Let’s face it: the food and drink are often the highlights of a party. Make your fall gathering one to remember with these simple recipes for a grown-up soiree. Best of all, they can be made ahead, ensuring that you can enjoy your party as much as your guests will.
- ½ gal. apple cider
- 2 cups no-pulp orange juice
- ½ cup fresh squeezed lemon juice
- 12 whole cloves
- 4 cinnamon sticks
- ¼ tsp. ground ginger
- ¼ tsp. ground nutmeg
Stir together all ingredients in a large pot. Bring to a boil; reduce heat to low and simmer, uncovered, 15 min. Discard the whole cloves and cinnamon sticks. Serve hot.
KOWALSKI’S CARAMEL CORN COOKIES
- 1 ¼ cups flour
- ¼ tsp. baking powder
- ¼ tsp. baking soda
- ½ tsp. kosher salt
- ½ cup unsalted butter
- ⅔ cup dark brown sugar
- ½ cup sugar
- 1 egg
- 2 tsp. pure vanilla extract
- ½ of 8 oz. pkg. caramel corn, chopped
- 1 cup smoked almonds, chopped
In medium bowl, whisk flour, baking powder, baking soda and salt; set aside. In electric mixer, beat butter with sugars until light and fluffy. Add egg and vanilla; beat just until well combined. Add dry ingredients; beat on low just until you no longer see flour. Fold in caramel corn and nuts. Drop 20 rounded spoonfuls 2” apart on parchment-lined baking sheets; flatten slightly with back of spoon. Bake pans one at a time in preheated 325˚ oven until barely set/slightly puffy (about 15 min.), rotating pan halfway through. Cool cookies on pan 2 min.; move to wire racks to cool completely.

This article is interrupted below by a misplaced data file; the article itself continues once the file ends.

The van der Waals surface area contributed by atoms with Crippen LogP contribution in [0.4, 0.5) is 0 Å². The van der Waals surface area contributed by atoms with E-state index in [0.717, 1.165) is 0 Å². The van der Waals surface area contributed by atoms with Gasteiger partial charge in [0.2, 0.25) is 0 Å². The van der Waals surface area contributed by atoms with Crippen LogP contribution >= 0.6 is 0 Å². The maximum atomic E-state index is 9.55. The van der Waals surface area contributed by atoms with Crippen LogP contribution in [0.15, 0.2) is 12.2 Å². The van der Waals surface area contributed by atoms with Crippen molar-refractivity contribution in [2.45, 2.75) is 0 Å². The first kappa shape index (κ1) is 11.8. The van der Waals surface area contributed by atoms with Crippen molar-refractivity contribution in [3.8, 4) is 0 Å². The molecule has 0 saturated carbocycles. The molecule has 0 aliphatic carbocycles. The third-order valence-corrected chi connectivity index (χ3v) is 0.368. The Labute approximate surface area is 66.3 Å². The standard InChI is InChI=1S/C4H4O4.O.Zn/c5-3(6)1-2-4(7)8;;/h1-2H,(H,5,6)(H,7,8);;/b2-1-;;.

- 2 Tbsp. olive oil
- 2 large onions, diced
- 1 tsp. minced garlic
- 3 carrots, diced
- 2 stalks celery, diced
- 3 ½ cups crushed tomatoes
- 1 ½ cups lentils, soaked, rinsed, drained
- ½ tsp. kosher salt
- ½ tsp. ground black pepper
- 3/4 cup white wine
- 2 bay leaves
- 7 cups chicken stock
- 1 sprig fresh parsley, chopped
- ½ tsp. paprika
- ½ cup grated Parmesan cheese
1. In large stockpot, sauté onions in oil until they are glossy. Stir in garlic, paprika, celery, carrots and sauté 10 min.
2. Stir in tomatoes, chicken stock, lentils, bay leaves, salt and pepper. Stir well, add wine and bring to a boil. Slowly reduce heat and cook on low to medium until the lentils are tender (about 1 hr.).
3. Ladle soup into bowls; sprinkle with parsley and Parmesan before serving.
Décor styled by Amy Leferink of Interior Impressions
Food provided by Kowalski’s Markets
Floral design by Gary Paone of Kowalski’s Markets